Photograph by Felipe Buitrago
BENEDICTION: Blackstone eggs benedict is a breakfast specialty at Bill's Cafe.
The Tao Of Bill
Free desserts, family-friendly hours and solid menus are part of a successful philosophy that has spawned a second Bill's Cafe
By Cheryl Sternman Rule
THERE'S no such thing as a free lunch, but there is free bread pudding—and that's a mighty fine thing in my book. At Bill's Cafe, which now operates in two San Jose locations, a moist, whisky-sauced, nut-and-raisin-inflected bread pudding arrives gratis at the end of lunch. It's a sliver of a portion to be sure, but it's divine, and it's ... well, free.
Why do they do it? "It's a way for us to show appreciation for our customers," says co-owner Peter Zafiris. Indeed.
The original Bill's Cafe, located in Willow Glen, has been serving breakfast and lunch to hungry diners since 1977. Zafiris and his two brothers took over the reins there in 2006, and business was so good they decided two Bill's would be better than one. The new Rose Garden outpost, which just celebrated its 1-month anniversary, occupies the historically busy intersection of Naglee and Bascom, home first to the Corner House and, more recently, to a quickly forgotten Chinese breakfast joint called the Panorama.
With a nearby medical center and convalescent home, the new Bill's caters to fewer of the techies and lawyers who populate its original spot and more to the over-60 crowd, but that suits Zafiris just fine.
His love for his customers shows, both through the efficient service of his well-trained, coffee-pouring staff and the warmth that pervades the simply decorated space. Everybody looks happy as they stuff their faces with three-quarter-pound Rose Garden burgers and Belgian waffles the size of Montana.
Serving only breakfast and lunch, Bill's knows its way around typical diner standbys—we're talking eggs (scrambles and hollandaise-laced "benedictions"), pancakes and expertly grilled sandwiches and burgers. Everything I tried was spot-on. The spinach-flecked Petaluma scramble ($8.95) with chicken-apple sausage, mushrooms, Swiss and salsa was cooked just as it should be, the eggs creamy but not runny, with generous amounts of meat and vegetables. (Egg dishes come with a side of potatoes and toast, and substituting fresh fruit is no problem.) The flying-saucer-size buttermilk pancakes ($4.95–$5.75) and strawberry- and whipped-cream-topped waffles ($7.75) are the Platonic ideals of classic breakfast fare. Best of all, the coffee flows—servers dance around, deftly refilling your cup before it's half empty. I mean, really, this place is breakfast nirvana and it's totally devoid of attitude.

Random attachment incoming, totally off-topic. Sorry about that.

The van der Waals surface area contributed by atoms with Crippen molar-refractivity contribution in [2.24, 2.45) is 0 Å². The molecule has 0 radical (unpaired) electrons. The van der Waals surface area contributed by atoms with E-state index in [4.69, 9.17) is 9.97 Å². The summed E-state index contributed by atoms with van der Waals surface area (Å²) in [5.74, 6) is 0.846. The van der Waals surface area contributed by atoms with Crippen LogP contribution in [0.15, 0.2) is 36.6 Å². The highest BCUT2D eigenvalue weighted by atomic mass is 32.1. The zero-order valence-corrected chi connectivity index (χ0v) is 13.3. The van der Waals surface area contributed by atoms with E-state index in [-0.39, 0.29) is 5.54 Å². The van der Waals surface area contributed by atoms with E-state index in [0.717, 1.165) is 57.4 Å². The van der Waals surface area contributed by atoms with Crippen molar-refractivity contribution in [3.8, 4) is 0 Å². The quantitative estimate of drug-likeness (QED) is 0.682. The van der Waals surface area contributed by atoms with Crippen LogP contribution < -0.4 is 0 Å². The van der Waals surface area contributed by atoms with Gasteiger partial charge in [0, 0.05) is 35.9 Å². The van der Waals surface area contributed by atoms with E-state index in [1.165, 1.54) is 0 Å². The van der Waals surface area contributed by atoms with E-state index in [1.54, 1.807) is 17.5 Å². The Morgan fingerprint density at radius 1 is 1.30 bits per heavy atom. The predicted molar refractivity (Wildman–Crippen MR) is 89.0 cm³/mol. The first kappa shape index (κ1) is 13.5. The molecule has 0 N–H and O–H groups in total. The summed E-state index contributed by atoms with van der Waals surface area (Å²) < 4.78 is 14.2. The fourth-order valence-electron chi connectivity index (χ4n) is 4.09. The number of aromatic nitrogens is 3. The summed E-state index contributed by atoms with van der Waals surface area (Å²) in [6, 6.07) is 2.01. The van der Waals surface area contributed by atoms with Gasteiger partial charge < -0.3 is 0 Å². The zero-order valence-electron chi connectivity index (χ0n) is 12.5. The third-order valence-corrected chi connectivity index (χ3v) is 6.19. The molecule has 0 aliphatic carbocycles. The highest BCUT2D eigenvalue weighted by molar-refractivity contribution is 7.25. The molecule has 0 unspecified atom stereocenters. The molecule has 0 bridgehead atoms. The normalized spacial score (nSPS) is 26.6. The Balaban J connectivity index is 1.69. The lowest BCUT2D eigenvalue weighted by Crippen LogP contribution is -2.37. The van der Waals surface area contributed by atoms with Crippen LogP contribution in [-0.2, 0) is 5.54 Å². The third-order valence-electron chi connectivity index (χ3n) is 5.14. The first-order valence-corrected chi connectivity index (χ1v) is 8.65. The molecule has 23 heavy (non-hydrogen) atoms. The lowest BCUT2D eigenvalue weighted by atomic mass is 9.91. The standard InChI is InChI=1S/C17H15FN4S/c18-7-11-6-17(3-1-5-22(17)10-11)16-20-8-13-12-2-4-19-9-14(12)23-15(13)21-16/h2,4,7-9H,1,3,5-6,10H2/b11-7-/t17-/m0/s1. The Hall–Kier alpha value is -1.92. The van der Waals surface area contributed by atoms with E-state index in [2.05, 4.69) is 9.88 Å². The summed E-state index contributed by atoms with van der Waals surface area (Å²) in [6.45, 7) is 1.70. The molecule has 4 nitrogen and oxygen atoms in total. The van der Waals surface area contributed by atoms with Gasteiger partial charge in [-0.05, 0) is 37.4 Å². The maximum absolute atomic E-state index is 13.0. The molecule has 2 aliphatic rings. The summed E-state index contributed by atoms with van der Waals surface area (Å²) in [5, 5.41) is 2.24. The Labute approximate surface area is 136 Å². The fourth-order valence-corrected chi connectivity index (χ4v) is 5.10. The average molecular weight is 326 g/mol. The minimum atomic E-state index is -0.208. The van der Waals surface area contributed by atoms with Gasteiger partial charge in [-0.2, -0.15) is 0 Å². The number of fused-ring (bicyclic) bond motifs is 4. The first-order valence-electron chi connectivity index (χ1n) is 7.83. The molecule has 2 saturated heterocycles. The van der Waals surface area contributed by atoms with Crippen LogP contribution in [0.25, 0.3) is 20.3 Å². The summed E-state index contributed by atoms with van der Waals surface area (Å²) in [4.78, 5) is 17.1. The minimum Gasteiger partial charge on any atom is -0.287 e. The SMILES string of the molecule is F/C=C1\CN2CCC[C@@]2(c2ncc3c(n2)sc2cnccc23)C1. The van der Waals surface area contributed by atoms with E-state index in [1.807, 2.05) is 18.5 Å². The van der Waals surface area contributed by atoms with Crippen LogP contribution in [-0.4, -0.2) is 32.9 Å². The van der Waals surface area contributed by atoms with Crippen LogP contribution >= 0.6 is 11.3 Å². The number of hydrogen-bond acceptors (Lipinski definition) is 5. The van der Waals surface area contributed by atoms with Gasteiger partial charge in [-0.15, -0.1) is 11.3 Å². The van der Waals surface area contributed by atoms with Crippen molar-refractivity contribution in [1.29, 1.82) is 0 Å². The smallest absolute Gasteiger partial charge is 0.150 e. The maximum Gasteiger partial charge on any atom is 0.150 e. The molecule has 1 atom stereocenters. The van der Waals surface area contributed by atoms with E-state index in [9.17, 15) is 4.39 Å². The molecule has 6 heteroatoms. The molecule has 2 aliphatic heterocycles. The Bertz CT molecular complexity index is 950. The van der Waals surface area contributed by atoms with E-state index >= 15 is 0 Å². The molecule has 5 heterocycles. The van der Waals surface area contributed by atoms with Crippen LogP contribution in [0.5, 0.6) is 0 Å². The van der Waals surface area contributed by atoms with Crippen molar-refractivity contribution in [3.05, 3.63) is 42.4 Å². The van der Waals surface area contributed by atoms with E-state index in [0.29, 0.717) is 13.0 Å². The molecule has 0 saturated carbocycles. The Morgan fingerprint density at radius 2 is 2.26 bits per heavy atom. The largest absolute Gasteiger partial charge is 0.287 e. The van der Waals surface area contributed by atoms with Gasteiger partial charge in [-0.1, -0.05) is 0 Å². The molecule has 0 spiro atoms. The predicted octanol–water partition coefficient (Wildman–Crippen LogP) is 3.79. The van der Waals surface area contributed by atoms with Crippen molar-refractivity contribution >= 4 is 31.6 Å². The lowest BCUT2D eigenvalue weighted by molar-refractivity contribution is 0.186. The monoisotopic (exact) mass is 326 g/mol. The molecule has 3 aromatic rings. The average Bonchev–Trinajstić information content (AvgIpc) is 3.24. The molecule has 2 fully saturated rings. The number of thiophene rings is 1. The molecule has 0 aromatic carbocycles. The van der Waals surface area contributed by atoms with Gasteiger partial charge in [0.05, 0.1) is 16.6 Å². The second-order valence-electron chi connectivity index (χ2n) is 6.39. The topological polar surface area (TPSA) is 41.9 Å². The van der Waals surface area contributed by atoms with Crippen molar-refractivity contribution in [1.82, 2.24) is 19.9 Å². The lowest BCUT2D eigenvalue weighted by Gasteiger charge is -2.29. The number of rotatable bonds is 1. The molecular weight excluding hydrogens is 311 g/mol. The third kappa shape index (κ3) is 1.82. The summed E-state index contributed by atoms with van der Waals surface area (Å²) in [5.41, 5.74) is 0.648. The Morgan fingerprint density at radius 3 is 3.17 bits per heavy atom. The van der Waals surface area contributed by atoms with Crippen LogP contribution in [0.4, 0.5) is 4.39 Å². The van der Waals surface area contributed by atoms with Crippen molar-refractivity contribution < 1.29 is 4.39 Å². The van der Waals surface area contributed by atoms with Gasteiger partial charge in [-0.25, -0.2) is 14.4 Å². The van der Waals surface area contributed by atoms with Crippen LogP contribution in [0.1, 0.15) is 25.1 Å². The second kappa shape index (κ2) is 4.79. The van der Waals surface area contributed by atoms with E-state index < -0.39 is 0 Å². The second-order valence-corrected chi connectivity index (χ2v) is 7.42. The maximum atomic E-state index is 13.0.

Peter Zafiris, his older brother George and younger brother Jimmy arrived in Northern California in 1992. They're originally from Sparta, Greece, and several dishes on the menu reflect these roots. A mild and viscous chicken, rice and lemon soup (avgolemono), thickened with eggs, is served daily, along with a second homemade soup choice that rotates in and out. (The tortilla soup was also good, and Friday is clam chowder day.) Soup and either potatoes or fruit come standard with all the sandwiches.
Speaking of sandwiches, a classic Greek gyro ($7.95) arrives in a foil-wrapped puff of the softest pita bread I've ever tasted. Gyros can often be a disastrous mess, but this one was pretty neat, even with the thick blanket of yogurt saucing the lamb. Grilled sandwiches, burgers and fresh salads round out the lunch menu. The Conquest ($8.50), a toasty turkey sandwich on sourdough, happily oozed melted cheddar and thousand island dressing. The turkey was exceptionally moist—hallelujah, since there's nothing more depressing than a dry gobbler.
There's not much of a downside to Bill's except that its parking lot is too small and weekend breakfast-goers have already discovered it, leading to peak wait times that hover around the 30-minute mark. Happily, Zanotto's Market has offered up its large parking lot across the street to the diner's customers (on weekends only) and an outdoor coffee station keeps everyone perky. On one Sunday visit, I saw Zafiris run across the street to the market, brown paper bag in hand. "I bring them breakfast sometimes," he says, "because they've been such good neighbors." He also buys his produce there when his stock runs low. (In fact, wandering around Zanotto's for 30 minutes isn't such a chore. You can get your weekly shopping done before breakfast.)
With business booming and the neighborhood embracing its newest eatery, why must Bill's close at 3pm? "So I can go home and spend time with my family," Zafiris answers matter-of-factly. He's got a 21-month-old daughter, so as much as I'd like an occasional breakfast burrito for dinner, it's hard to argue with his logic.
Address: 302 N. Bascom Ave. (at Naglee), San Jose.
Hours: 6:30am–3pm daily.
Cuisine: Diner classics, breakfast and lunch only.
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